PS 14-132
Diel responses of soil greenhouse gas fluxes to fertilization and precipitation variability

Monday, August 10, 2015
Exhibit Hall, Baltimore Convention Center
Megan Scott, Forestry and Natural Resources, Purdue University, West Lafayette, IN
Jeffrey S. Dukes, Purdue Climate Change Research Center, Purdue University, West Lafayette, IN

Climate change and anthropogenic nitrogen alter fluxes of greenhouse gases (GHGs) between terrestrial ecosystems and the atmosphere.  Recent climate projections for the U.S. Midwest anticipate that in the future there will be fewer but more intense precipitation events.  This change, in combination with nitrogen deposition from fertilizer usage in agriculture and fossil fuel combustion threatens to alter soil fluxes of CO2, N2O, and CH4.  Our objectives were to determine diel soil GHG fluxes (CO2, N2O, and CH4) and how they respond to a 50% rainfall reduction coupled with 2 year historical rainfall events, and nitrogen deposition over two times the amount currently deposited annually on a mixed-grass prairie.  We employed rainfall exclusion plots, adding the omitted rainfall to treatment plots every 30 days to keep the total rainfall amount uniform while creating intense precipitation events.  Slow-release polymer coated urea was applied at the beginning of the growing season to provide for constant nitrogen addition.  We utilized cavity ring-down spectroscopy (CRDS) soil chamber measurements to measure CO2, N2O, and CH4 fluxes during six 24-hour periods throughout June-August.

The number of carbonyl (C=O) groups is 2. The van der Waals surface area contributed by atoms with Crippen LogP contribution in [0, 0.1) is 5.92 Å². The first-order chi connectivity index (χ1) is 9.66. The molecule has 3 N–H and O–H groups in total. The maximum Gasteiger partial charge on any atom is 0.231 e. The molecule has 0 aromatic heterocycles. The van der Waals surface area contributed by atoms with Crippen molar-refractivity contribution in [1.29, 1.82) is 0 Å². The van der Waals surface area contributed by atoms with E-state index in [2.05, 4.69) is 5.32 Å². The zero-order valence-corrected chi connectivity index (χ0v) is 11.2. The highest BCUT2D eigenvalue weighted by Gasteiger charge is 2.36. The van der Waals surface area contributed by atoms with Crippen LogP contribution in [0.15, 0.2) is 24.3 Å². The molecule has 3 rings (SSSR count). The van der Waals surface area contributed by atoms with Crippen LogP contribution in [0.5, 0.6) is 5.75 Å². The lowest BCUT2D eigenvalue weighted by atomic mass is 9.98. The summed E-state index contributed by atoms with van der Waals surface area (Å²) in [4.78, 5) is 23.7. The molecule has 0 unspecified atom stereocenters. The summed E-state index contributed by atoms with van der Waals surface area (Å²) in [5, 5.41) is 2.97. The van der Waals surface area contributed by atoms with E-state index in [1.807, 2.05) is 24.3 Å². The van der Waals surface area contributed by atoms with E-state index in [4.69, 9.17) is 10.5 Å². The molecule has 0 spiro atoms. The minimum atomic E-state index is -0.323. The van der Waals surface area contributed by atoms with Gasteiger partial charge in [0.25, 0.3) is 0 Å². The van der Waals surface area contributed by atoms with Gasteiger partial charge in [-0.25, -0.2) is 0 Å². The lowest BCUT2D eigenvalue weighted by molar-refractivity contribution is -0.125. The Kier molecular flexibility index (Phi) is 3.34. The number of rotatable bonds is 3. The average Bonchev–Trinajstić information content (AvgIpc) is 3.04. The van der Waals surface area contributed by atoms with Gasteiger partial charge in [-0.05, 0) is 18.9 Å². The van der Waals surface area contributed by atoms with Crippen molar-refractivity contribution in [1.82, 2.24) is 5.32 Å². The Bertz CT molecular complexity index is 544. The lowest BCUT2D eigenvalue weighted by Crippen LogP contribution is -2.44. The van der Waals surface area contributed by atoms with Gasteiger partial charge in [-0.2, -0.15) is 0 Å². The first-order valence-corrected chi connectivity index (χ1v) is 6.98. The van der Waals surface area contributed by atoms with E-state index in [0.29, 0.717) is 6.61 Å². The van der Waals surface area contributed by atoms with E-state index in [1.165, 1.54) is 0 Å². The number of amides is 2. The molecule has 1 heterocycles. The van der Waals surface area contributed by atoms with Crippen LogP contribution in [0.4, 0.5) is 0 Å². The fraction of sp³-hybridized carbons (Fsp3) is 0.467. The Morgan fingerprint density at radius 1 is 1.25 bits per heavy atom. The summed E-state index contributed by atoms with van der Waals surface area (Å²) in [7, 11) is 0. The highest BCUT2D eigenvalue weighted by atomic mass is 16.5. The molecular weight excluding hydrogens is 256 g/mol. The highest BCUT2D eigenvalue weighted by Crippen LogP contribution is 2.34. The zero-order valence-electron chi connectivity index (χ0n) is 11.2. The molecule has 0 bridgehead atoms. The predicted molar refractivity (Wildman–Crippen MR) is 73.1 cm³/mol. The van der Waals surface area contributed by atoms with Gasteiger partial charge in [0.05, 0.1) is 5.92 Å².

All treatments produced strong diel patterns of respiration with the maximum CO2 flux rates occurring in the afternoon when the air temperatures were the highest and the lowest rates in the morning and evening.  Overall, the soil functioned as a sink for CH4 throughout the day and a stronger source for N2O in the evening. Fluxes ranged from 2.099 – 5.327 µmol/m2s for CO2, -1.021 *10-4 to 8.288*10-4 µmol/m2s for N2O and -1.355 to 0.0424 µmol/m2h for CH4.  Our results indicate that the treatments did not significantly impact the overarching diel flux curves, suggesting that microbial process rates in this system are relatively insensitive to moderate changes in water and nutrient availability.